Off Axis Grinding Machine
The classical approach to the fabrication of optical systems takes advantage of their symmetric shape. The optical centre of the element to be generated is placed at the centre of rotation of a rotary table and the operations, be they grinding with a fixed abrasive wheel, loose abrasive machining or polishing, proceed in a rotationally symmetric fashion.
Design trends in the large optics field have progressed toward systems incorporating large, off-axis aspheric optical elements. These elements may be used in groups to form a single large “parent” optical surface whilst other systems utilise off-axis elements individually to provide compact, wide field-of-view imaging systems. In general, off-axis elements give optical system designers another set of options to provide critical specialised systems for ground-based, airborne and space-borne optical applications.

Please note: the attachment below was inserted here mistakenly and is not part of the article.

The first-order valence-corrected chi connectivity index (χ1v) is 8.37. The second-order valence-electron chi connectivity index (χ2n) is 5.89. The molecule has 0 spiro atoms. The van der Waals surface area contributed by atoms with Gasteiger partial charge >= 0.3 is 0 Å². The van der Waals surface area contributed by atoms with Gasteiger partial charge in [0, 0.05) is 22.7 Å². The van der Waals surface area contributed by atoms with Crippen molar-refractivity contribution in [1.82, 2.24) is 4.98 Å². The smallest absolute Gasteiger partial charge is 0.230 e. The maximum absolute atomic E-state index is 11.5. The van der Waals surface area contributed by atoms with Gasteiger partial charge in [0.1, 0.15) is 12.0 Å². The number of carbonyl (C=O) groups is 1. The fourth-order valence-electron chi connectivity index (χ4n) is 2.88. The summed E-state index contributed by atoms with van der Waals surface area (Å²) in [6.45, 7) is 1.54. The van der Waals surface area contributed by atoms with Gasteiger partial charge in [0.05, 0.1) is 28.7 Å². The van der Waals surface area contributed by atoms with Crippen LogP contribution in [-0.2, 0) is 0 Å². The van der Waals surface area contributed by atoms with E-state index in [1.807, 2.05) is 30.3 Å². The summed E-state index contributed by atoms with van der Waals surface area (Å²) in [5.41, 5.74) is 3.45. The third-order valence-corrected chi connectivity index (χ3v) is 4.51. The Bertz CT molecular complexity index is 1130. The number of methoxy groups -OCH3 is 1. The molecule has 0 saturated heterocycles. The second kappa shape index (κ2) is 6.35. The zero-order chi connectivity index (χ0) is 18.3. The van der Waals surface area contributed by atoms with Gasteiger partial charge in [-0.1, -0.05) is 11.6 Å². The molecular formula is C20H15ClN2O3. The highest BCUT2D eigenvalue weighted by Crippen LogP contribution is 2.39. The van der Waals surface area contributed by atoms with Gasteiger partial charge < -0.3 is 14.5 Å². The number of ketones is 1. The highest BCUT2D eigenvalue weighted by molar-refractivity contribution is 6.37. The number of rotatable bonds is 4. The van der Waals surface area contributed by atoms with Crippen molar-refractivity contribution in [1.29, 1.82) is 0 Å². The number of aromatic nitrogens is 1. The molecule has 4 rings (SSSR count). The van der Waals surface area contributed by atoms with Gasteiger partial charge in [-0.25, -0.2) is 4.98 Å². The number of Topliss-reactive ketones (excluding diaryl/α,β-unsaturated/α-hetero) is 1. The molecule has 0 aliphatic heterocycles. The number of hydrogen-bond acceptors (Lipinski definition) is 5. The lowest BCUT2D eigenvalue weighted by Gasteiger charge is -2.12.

NGST demonstrator mirror segment by Eastman Kodak
Production optical segments are typically hexagonal and range in size up to a maximum of 2.5m across. The machine designed and built by Cranfield Precision is capable of grinding large glass elements with spherical and aspheric surfaces to satisfy the stringent needs of optical imagining systems.
Minimum Design Constraints
To generate, by use of a grinding wheel of partial spherical form, any three dimensional surfaces within the above capacity and described in X Y Z co-ordinates to the accuracy levels discussed below. This requirement includes the ability to traverse across the surface in any combination of motions and to create the edge profile.
To measure the surface of the part in X Y Z co-ordinates prior to grinding and at intervals between grinding operations. This feature is needed to enable the surface topography of the workpiece to be determined to design the process strategy for minimum component cycle time. It also allows the effect of grinding wheel wear to be taken into account and corrected for as the grinding process proceeds.